Some came with canes and walkers. Others held onto the arms of their sons or daughters as they slowly lowered themselves into lawn chairs. More than 120 people gathered in Glen Cove’s Morgan Memorial Park last Saturday for the unveiling of a monument honoring the 335 World War II veterans from the Landing, a one-square-mile neighborhood that borders the park.
“We’re so pleased to have the legacy of these veterans in such tranquil surroundings for generations to come,” said Ben Farnan, a Korean War veteran and the commander of VFW James Donohue Post 347. He helped spearhead the effort to build the monument. “We didn’t want the community to forget them.”
Made from black granite and bearing the names of residents who fought in World War II, the new monument replaces an old wooden one that was taken down in the 1960s. The project was six years in the making, cost $32,000 and was funded by a state grant made possible by former State Sen. Carl Marcellino.
A monument committee comprised many volunteers, including two World War II veterans who have since died, Mayor Tim Tenke and two of his predecessors. The city’s Parks and Recreation Department provided landscaping and logistical support. “Everyone kept their eye on the ball,” said Farnan. “It was never about us; it was always about the veterans.”
No fewer than five of the veterans whose names are on the monument attended the ceremony. World War II veteran Ed Murphy was born and raised in the Landing. A Navy man, he served in the Pacific aboard the USS Taylor. Now 96 and living in Bethpage, he came to the unveiling with his daughter and son-in-law, Rose and Dave Johnson.
“I’m absolutely so proud of my dad,” Rose said. “We have two sons, and he tells them stories from his days in the Navy.” Dave said he appreciated that so many people came to the unveiling on such a cold day.
Some of the honorees weren’t well enough to attend, and many have died. Robert Kormoski’s father, Frank, is among the names on the monument. “My father was in the U.S. Army and wounded at the Battle of the Bulge, but he never talked about his service,” Robert said, holding back tears. “My father is gone now.”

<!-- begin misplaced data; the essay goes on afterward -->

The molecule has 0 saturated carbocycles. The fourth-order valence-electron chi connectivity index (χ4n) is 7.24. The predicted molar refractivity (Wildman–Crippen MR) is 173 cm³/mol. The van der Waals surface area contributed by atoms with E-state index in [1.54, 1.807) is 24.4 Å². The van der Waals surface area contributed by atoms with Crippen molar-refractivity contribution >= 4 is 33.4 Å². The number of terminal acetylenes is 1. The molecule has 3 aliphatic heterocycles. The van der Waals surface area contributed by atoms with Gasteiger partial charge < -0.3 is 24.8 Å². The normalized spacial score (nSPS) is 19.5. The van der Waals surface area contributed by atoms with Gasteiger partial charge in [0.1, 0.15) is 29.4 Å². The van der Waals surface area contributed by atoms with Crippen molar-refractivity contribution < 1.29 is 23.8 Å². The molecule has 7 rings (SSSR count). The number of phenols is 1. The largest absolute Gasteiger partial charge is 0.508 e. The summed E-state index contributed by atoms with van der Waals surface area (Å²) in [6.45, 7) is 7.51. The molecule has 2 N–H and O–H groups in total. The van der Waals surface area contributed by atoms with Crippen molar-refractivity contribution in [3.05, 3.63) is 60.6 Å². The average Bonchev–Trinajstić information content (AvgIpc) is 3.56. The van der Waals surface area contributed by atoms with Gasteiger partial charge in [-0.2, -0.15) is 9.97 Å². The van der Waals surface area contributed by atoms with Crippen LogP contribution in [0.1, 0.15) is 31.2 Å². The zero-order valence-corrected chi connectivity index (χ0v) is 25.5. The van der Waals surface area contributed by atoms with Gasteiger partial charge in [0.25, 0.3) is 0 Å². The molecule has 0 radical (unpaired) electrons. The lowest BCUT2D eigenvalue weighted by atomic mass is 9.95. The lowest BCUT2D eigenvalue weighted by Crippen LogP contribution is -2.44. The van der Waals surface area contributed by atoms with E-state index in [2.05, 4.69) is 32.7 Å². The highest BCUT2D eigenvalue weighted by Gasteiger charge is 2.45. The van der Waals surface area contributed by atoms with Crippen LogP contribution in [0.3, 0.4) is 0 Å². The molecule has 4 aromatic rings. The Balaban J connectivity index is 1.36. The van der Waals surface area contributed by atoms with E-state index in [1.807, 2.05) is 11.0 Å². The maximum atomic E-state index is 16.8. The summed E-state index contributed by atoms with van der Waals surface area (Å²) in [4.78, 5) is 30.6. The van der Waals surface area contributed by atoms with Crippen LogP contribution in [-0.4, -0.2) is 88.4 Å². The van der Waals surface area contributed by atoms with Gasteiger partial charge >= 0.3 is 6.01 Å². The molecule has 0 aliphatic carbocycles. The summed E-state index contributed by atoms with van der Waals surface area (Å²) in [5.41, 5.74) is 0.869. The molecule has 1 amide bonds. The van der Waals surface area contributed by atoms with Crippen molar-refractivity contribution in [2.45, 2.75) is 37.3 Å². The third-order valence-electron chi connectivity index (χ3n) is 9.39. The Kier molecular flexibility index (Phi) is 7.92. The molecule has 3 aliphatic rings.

Journalist Tom Brokaw coined the phrase “The Greatest Generation” to describe Americans who grew up during the Great Depression and fought in World War II. Today their numbers are rapidly dwindling. Ac-cording to the National WWII Museum in New Orleans, of the 16 million Americans who fought in the war, fewer than 500,000 are still alive.
In his introduction before the unveiling, Farnan, the master of ceremonies, said that during the war, you would see groups of local teenage boys walking down the street to enlist together. “The Greatest Generation certainly applies to each and every one of them,” he said.
The event had a festive atmosphere, and many memories were shared. Duke Preski, 76, who lives in Glen Cove, volunteered for the service when he was in high school, long after the war ended. “That’s what you did back then,” he said. He was a tank driver, and from 1960 until 1966 he was stationed at Checkpoint Charlie in Berlin. Asked how Germans felt about American soldiers, he said, “We partied every night. When you’re 19 or 20, that’s what you do; you don’t care.” Then he added, “The frauleins were great.”
Three of Preski’s uncles are listed on the memorial, he said. “Coming together is what Americans should be doing,” he said, “instead of listening to a bunch of airbags on TV all the time.”
Herb Schierhorst, 78, served in the Navy from 1959 to 1963. He was aboard the USS Henley during the Cuban Missile Crisis, when American ships blockaded Soviet ships headed to Cuba. Being on the front lines of a possible nuclear war didn’t faze him back then, Schierhorst re-called. “We were 19,” he said. “You don’t let things like that bother you when you’re that age.”
As the crowd watched, the monument was unveiled with what Farnan described as “a deep sense of awe and with utmost respect.” As attendees caught a glimpse of it, they voiced their appreciation.
“Wow it’s really nice,” someone said.
“I see William Donaldson’s name,” someone else added, “and Daly.”
Now, with their names etched in granite, the World War II veterans of the Landing will always be remembered.